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Volume 35
Issue 10
 
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Oregon: Two bills aim to end discrimination based on sexual orientation and gender identity
Oregon: Two bills aim to end discrimination based on sexual orientation and gender identity
PORTLAND, OR -- Two pieces of vital legislation were introduced today, together aimed at ending discrimination based on sexual orientation and gender identity in Oregon. These bills, HB 2007 and SB 2, implement the recommendations of the Governor's Task Force on Equality - a diverse committee of business, clergy and civil rights advocates from across Oregon. The Task Force invested seven months in assessing current Oregon law, analyzing applicable legal precedent, and listening to public testimony at open meetings across the state. Based on this process, the Task Force recommended action on both anti-discrimination and relationship recognition legislation this legislative session.

"Basic Rights Oregon is thrilled to be able to give this legislation our full and unequivocal support," said Interim Executive Director Aisling Coghlan. "This is a proud day for Basic Rights Oregon and for our state, and we applaud Governor Kulongoski and the House and Senate leadership for recognizing the importance of extending basic fairness to all Oregonians."

House Bill 2007, The Oregon Family Fairness Act, would:

Create a new Oregon law to legally recognize the committed relationships of same-sex couples and their families. While this legal recognition is not the same as marriage, it would confer on same-sex couples certain legal protections, rights and responsibilities similar to those generally afforded to opposite couples through marriage.

Without the establishment of a legal relationship to one another, same-sex couples lack critical protections that support couples and families in times of crisis, allow committed partners to care for one another and keep their children and families safe from harm. Although there are a limited number of protections that can be obtained through contracts and legal arrangements, these options are costly and fall seriously short of the full spectrum of protections families need.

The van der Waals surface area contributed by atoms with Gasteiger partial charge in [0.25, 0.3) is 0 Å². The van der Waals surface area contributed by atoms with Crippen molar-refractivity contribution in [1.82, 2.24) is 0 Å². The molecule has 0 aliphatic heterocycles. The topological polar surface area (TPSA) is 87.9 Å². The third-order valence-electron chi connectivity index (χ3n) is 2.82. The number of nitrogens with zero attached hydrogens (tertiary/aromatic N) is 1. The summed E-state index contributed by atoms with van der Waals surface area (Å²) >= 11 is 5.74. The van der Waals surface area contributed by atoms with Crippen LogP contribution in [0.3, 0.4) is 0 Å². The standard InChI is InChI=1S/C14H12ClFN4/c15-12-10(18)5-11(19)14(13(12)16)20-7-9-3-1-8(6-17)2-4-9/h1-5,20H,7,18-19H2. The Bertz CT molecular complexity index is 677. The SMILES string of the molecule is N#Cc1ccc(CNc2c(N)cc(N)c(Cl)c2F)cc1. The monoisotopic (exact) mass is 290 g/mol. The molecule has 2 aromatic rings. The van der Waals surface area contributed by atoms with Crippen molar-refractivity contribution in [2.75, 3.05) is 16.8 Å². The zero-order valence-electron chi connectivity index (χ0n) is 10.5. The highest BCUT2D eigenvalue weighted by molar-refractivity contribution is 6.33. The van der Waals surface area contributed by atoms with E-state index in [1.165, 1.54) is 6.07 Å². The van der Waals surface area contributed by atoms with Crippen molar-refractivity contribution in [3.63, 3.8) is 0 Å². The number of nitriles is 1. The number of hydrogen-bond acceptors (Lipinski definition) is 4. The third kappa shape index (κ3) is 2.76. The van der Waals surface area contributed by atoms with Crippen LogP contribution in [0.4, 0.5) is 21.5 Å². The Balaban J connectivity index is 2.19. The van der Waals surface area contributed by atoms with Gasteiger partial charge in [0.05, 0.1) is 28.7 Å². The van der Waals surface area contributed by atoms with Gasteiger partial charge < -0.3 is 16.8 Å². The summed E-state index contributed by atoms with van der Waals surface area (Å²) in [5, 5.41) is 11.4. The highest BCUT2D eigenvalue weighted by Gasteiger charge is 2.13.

As recommended by the Governor's Task Force, this bill differs from the civil union legislation in 2005's SB 1000 in several ways, including:

Creation of Separate Civil Union Statute: The 2007 legislation will create a new stand-alone statute for Civil Unions that is totally separate and distinct from marriage;

Residency Requirement: There will be a residency requirement placed on couples seeking to enter into a civil union; Solemnization Provisions: The 2007 legislation will eliminate the solemnization requirements, and simply allow a same-sex couple to contractually obligate themselves to each other without needing a clergy member or judge to make it official.

"Civil Unions are not marriage," said Coghlan. "Unlike marriage, civil unions are only valid within the boundaries of Oregon. And unlike marriage, civil unions don't come with the over one thousand federal benefits of marriage. But even without these marriage protections, legally recognizing same-sex relationships is a huge step toward basic fairness in Oregon."

Senate Bill 2, The Oregon Equality Act, would: Amend Oregon's existing non-discrimination laws to prohibit discrimination based on sexual orientation in housing, employment, public accommodation, education and public services statewide.

Currently, there is nothing in state statute making it illegal to evict a good tenant, deny a patron service at a restaurant or refuse to hire a qualified candidate just because of a person's real or perceived sexual orientation. While non-discrimination ordinances have been successfully implemented in a handful of Oregon cities and counties, this has resulted in an inconsistent patchwork of laws across Oregon.

"The Oregon Equality Act will create uniform law across the state, so that employers, landlords and business owners have clear and consistent guidelines," said Coghlan. "Protection from discrimination shouldn't depend on one's zip code. All Oregonians ought to be treated fairly under the law no matter where they work, live or travel in Oregon."

"These two bills are the culmination of a thirty-year effort to address discrimination based on sexual orientation and gender identity," continued Coghlan. "And in large part they are a result of the hard work of Basic Rights Oregon's committed volunteers during the 2006 election on behalf of fair-minded candidates. We eagerly anticipate working collaboratively with the legislature and Governor to ensure passage of these historic bills."

Basic Rights Oregon will kick off its 2007 legislative campaign for Basic Fairness on Wednesday, March 7th with its largest-ever Day of Action, including citizen lobbying and a rally on the Capitol steps. Keynote speakers to include Christine Chavez, granddaughter of Cesar Chavez, along with numerous elected officials.

Basic Rights Oregon is a nonprofit, nonpartisan, statewide advocacy organization whose mission is to end discrimination based on sexual orientation and gender identity in Oregon. For more information, please visit our website at www.basicrights.org.

A Basic Rights Oregon press release

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